Evaluation of pediatric patients with mild-to-moderate hypertension: Yield of diagnostic testing

Jonathan Wiesen, Matthew Adkins, Sherwin Fortune, Judah Horowitz, Nava Pincus, Rachel Frank, Suzanne Vento, Cathy Hoffman, Beatrice Goilav, Howard Trachtman

Research output: Contribution to journalArticlepeer-review

18 Scopus citations


Objective. Children and adolescents with newly diagnosed hypertension undergo various tests to define the cause and target organ consequences of the elevated blood pressure. We tested the hypothesis that the diagnostic yield of individual components of the currently recommended assessment does not justify performance for all patients with mild-to-moderate hypertension. Methods. A retrospective chart review was conducted of patients who were referred between July 2002 and June 2007 for mild-to-moderate hypertension, defined as maximum blood pressure at ≥95% + 20/10 mm Hg. The assessment included history and physical examination, nutritional assessment, urinalysis, biochemical and fasting lipid profile, renal ultrasound, echocardiogram, and 24-hour ambulatory blood pressure monitoring. Results. A total of 249 patients were identified, and charts for 220 (88%) were available for review. There were 156 boys and 64 girls aged 13. 3 ± 4. 4 years. BMI was 26. 1 ± 6. 7 kg/m 2, and 143 (65%) had a BMI of ≥90%. Results of urinalysis and serum biochemical testing were clinically normal in all cases. Among those with a lipid profile, 59 (42%) had total cholesterol values of >170 mg/dL, and 26 (19%) had severe hypercholesterolemia (>200 mg/dL). Renal sonography revealed findings plausibly associated with hypertension in 14 (8%) patients; 4 (2%) had renovascular abnormalities. Yield of echocardiography was 17%. On ambulatory blood pressure monitoring, 47 (60%) children had systolic readings of >95% at least 20% of the time, and 28 (36%) had diastolic readings of >95% at least 20% of the time. Conclusions. For children and adolescents with mild-to-moderate hypertension, on the basis of a cutoff of 5% to 20% abnormal results to define a useful test, the initial evaluation can range from a serum cholesterol level and ambulatory blood pressure monitoring to a panel that consists of a fasting lipid profile, renal ultrasound, echocardiogram, and ambulatory blood pressure monitoring. Additional assessment should be guided by specific clinical features and the nature of the patient population.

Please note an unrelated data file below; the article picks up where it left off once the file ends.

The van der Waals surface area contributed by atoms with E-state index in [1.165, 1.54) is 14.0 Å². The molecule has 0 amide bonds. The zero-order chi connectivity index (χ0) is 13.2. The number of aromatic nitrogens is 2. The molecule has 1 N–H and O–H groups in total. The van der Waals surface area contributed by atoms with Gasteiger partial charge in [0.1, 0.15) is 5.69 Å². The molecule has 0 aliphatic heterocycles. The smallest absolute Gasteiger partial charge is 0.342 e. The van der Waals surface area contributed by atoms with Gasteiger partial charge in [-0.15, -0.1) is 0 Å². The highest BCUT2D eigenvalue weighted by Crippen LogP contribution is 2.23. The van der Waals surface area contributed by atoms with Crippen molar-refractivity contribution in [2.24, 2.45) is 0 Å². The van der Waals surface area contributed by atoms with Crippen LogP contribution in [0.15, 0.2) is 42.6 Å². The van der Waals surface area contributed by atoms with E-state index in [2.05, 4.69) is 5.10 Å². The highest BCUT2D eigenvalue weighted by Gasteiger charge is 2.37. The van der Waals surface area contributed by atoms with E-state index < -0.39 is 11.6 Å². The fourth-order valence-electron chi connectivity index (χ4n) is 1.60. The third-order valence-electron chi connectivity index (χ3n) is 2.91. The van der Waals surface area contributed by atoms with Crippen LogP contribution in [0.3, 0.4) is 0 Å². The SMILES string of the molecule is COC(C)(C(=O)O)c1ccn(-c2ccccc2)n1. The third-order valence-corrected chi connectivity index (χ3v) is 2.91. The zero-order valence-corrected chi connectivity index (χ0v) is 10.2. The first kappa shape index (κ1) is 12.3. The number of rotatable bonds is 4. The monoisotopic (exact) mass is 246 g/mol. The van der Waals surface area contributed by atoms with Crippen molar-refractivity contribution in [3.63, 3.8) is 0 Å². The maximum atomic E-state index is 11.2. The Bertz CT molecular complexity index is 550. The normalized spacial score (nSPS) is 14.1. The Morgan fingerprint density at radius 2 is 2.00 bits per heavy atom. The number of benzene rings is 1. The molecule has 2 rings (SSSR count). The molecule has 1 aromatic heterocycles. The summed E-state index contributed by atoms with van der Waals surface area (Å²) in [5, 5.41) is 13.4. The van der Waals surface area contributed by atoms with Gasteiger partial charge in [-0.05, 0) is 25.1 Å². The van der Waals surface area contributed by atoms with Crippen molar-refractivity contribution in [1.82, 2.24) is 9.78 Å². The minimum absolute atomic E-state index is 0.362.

Original languageEnglish (US)
Pages (from-to)e988-e993
Issue number5
StatePublished - Nov 2008
Externally publishedYes


  • Ambulatory blood pressure monitoring
  • Echocardiogram
  • Essential hypertension
  • Lipid profile
  • Metabolic syndrome

ASJC Scopus subject areas

  • Pediatrics, Perinatology, and Child Health


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